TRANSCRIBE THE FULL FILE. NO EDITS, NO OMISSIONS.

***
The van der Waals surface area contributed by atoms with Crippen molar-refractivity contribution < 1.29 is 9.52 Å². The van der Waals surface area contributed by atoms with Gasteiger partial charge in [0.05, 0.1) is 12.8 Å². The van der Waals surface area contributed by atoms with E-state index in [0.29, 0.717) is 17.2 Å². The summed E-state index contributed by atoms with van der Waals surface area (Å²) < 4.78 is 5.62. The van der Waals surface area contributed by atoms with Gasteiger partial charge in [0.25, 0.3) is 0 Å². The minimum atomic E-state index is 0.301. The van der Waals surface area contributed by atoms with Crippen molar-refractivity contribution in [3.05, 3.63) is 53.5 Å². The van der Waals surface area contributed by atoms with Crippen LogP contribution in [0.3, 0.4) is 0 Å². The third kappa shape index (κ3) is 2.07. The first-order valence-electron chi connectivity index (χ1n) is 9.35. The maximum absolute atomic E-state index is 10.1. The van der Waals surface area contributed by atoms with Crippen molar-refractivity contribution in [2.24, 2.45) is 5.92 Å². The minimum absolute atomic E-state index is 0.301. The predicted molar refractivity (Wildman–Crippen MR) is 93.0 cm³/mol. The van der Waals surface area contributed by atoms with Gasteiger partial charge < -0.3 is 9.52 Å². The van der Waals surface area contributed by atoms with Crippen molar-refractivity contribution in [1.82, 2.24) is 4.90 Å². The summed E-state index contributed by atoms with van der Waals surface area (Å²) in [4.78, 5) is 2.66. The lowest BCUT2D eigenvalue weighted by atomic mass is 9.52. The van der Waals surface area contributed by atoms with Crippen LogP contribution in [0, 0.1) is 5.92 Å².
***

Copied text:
The van der Waals surface area contributed by atoms with Crippen molar-refractivity contribution < 1.29 is 9.52 Å². The van der Waals surface area contributed by atoms with Gasteiger partial charge in [0.05, 0.1) is 12.8 Å². The van der Waals surface area contributed by atoms with E-state index in [0.29, 0.717) is 17.2 Å². The summed E-state index contributed by atoms with van der Waals surface area (Å²) < 4.78 is 5.62. The van der Waals surface area contributed by atoms with Gasteiger partial charge in [0.25, 0.3) is 0 Å². The minimum atomic E-state index is 0.301. The van der Waals surface area contributed by atoms with Crippen molar-refractivity contribution in [3.05, 3.63) is 53.5 Å². The van der Waals surface area contributed by atoms with Crippen LogP contribution in [0.3, 0.4) is 0 Å². The third kappa shape index (κ3) is 2.07. The first-order valence-electron chi connectivity index (χ1n) is 9.35. The maximum absolute atomic E-state index is 10.1. The van der Waals surface area contributed by atoms with Crippen molar-refractivity contribution in [2.24, 2.45) is 5.92 Å². The minimum absolute atomic E-state index is 0.301. The predicted molar refractivity (Wildman–Crippen MR) is 93.0 cm³/mol. The van der Waals surface area contributed by atoms with Gasteiger partial charge < -0.3 is 9.52 Å². The van der Waals surface area contributed by atoms with Crippen molar-refractivity contribution in [1.82, 2.24) is 4.90 Å². The summed E-state index contributed by atoms with van der Waals surface area (Å²) in [4.78, 5) is 2.66. The lowest BCUT2D eigenvalue weighted by atomic mass is 9.52. The van der Waals surface area contributed by atoms with Crippen LogP contribution in [0, 0.1) is 5.92 Å².